But as much as I want this to be true - it is not ...



Reason:



The producer of the tv show most likley know if the HS is HR and they choose to cast Jonahtan Pryce for it .... and this guy is for shure not HR - or I hope he is not! (Only option would be a glare spell but I dont think so)


here the link to "Game of Thrones: Season 5 – New Cast Members" https://www.youtube.com/watch?v=WH2ri8RhSnw


Share this post


Link to post
Share on other sites

It feels like Howland Reed is less of a person and more of a box that we just put everything into that we don't understand or that we want to happen. There's so little about him in the text that I think he'd be hard to include in any theory.


Share this post


Link to post
Share on other sites

I have a lot of time for this theory (although maybe not all of the detail discussed). Indeed, I hoped to discuss it when I joined this forum.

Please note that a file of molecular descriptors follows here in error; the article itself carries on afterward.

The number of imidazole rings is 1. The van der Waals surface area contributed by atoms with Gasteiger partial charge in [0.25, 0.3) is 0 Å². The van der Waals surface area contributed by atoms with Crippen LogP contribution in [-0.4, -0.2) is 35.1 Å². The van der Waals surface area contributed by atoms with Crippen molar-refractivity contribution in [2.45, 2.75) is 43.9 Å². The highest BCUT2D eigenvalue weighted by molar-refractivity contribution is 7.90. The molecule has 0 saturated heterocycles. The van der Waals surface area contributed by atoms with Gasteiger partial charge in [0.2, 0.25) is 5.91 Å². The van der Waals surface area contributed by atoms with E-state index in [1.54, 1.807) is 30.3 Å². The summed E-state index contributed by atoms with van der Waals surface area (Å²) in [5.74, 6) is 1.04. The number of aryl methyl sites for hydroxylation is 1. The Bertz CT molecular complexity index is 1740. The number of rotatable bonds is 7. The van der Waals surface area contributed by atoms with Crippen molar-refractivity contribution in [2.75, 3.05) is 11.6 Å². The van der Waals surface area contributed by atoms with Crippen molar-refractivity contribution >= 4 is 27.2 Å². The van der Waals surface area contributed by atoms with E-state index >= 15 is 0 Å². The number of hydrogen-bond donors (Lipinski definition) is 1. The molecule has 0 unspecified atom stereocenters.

I started to think something was suspicious about the High Septon when I read about the faces in the audience chamber - the similarity with the weirwood faces struck me immediately.



However, I am not claiming that this theory is definitely right. The High Sparrow may indeed be an unknown holy man raised to power by the masses by a combination of circumstances. But I also think that it is entirely possible that this man may be Howland Reed.



I've not made any detailed posts on here before, so please bear with me as I collect my musings for a few points in support of the OP.



Howland Reed can 'weave words'.



Knowing (as we do from the story of the KotLT) that Howland Reed is not a fighter, I have often wondered how he saved Ned from Arthur Dayne. Was it guerilla tactics, or did he 'weave words' in some way to save Ned? I wonder what 'weave words' means.